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Turnip

UK Garden Centre - Information about the Turnip

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Do not be mislead by the overgrown, woody roots you may have bought from the greengrocer for stews or casseroles – home-grown turnips have much more to offer. There are early or bunching varieties which are sown in spring and then pulled when they are the size of golf-balls for eating raw in salads or for boiling whole for the dinner plate. Round is not the only shape for these early turnips – there are also flat and cylindrical ones. There is not much variation in the globular maincrop types sown in summer, but you can choose the yellow-fleshed Golden Ball. Finally, turnips can be sown in the autumn and the tops cut for spring greens once winter is over – a green vegetable which is more nutritious than spinach. Turnips are an easy-to-grow and quick-maturing crop, but remember that the early varieties are more demanding than the maincrop varieties – any check due to starvation, poor drainage, dryness at the roots, etc. will drastically reduce both tenderness and flavour.

Seed facts
Expected germination time: 6-10 days
Approximate number per ounce: 8000
Expected yield from a 10ft row: 7lb (3.5kg) Early varieties; 12lb (6kg) Maincrop varieties.
Life expectancy of stored seed: 3 years
Approximate time between sowing and lifting: 6-12 weeks
Ease of cultivation: Easy

Soil facts
· Turnips are brassicas and like other members of the family need a firm, non-acid soil which has reasonable drainage.
· Early varieties require fertile soil – choose another crop if your soil is sandy or shallow.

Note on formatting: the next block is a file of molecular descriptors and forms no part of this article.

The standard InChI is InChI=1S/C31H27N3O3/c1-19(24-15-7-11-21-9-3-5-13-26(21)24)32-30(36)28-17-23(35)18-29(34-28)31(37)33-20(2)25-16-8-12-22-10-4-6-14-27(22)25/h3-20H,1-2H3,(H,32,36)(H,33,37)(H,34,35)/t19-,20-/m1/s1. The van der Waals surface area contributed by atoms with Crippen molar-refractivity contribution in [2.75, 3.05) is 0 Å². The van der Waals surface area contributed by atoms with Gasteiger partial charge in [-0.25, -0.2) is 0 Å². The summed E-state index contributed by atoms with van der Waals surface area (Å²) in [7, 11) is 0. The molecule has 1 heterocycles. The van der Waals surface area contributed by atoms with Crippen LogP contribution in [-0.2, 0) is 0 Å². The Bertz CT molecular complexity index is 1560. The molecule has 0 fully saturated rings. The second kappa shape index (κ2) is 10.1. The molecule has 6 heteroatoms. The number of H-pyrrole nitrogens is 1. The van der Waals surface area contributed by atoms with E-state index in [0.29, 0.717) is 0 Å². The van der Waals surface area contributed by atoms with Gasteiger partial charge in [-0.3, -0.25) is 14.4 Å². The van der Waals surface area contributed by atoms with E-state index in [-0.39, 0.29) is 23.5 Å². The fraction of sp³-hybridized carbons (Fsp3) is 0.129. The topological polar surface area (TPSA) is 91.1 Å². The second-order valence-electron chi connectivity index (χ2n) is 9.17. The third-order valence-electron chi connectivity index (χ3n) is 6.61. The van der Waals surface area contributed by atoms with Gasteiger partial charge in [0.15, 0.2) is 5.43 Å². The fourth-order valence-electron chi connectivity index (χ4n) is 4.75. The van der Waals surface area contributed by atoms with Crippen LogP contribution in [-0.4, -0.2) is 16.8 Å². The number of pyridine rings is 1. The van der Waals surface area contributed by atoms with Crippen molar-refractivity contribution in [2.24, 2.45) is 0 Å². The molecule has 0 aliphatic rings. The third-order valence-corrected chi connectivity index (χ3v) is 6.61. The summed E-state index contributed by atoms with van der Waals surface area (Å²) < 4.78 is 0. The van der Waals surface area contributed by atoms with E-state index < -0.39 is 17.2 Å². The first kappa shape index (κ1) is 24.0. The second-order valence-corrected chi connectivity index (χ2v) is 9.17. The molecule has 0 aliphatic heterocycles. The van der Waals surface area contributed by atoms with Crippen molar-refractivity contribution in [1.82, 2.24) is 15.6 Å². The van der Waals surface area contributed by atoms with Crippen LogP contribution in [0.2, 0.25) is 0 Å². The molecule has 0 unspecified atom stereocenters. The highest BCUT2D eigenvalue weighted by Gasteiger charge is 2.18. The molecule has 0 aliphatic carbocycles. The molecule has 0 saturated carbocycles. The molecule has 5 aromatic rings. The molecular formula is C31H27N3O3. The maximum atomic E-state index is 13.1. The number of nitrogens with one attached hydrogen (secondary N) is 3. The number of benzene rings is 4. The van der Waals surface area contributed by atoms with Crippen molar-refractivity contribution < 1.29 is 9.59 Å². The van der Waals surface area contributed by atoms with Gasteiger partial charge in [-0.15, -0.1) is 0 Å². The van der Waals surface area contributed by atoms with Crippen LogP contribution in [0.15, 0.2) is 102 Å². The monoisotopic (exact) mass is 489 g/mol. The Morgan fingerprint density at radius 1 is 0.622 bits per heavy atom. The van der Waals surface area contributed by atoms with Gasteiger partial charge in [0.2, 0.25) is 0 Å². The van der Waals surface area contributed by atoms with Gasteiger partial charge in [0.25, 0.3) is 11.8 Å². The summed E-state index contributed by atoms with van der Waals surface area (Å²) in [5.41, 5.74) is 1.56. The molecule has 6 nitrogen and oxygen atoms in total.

· Pick a reasonably sunny spot and dig in autumn. Lime if necessary. In spring apply Growmore fertilizer and sprinkle Bromophos if cabbage root fly is known to be a problem. Prepare the seed bed about a week later, treading down and raking the surface.

Seed Sowing
· Dig drills ½ in deep and sow seeds very thinly. Cover with soil. Drills should be 12in (30cm) apart for maincrop variety sowing, 9in (23cm) apart for early variety sowing and 3in (7cm) apart for sowing turnip tops.

Calendar
· Early turnips: Sow Jersey Navet under cloches in February and other early varieties outdoor during March-June for a May-September crop.
· Maincrop turnips: Sow maincrop varieties in mid July-mid August for cropping and storage from mid October onwards.
· Turnip tops: Sow a maincrop variety in August or September for spring greens in March and April.

Looking after the crop
· Thin out turnips grown for roots as soon as the seedlings are large enough to handle. Do this in stages until the plants are 9in (23cm) (maincrop varieties) or 5in (12cm) (early varieties) apart. Do not thin turnips grown for their tops.
· Keep the soil hoed and remember to water in dry weather – failure to do so will result in smaller and woodier roots. Rain following a dry spell can cause roots to crack if the soil has not been watered.
· Spray with Crop Saver at the first signs of flea beetle damage.

Harvesting
· The roots of early varieties are pulled like radishes rather than levered out with a fork like Swedes. Pull whilst the roots are still small – golf ball size if they are to be cooked.
· Begin lifting maincrop turnips as soon as they are large enough to use – remember that tenderness and flavour decrease with age. Harvesting normally begins in October and in most areas you can leave the turnips in the soil and lift them out with a fork as required. In cold and wet areas it is preferable to lift in early November – twist off the leaves and place the roots between layers of dry peat or sand in a stout box. Store in a cool shed.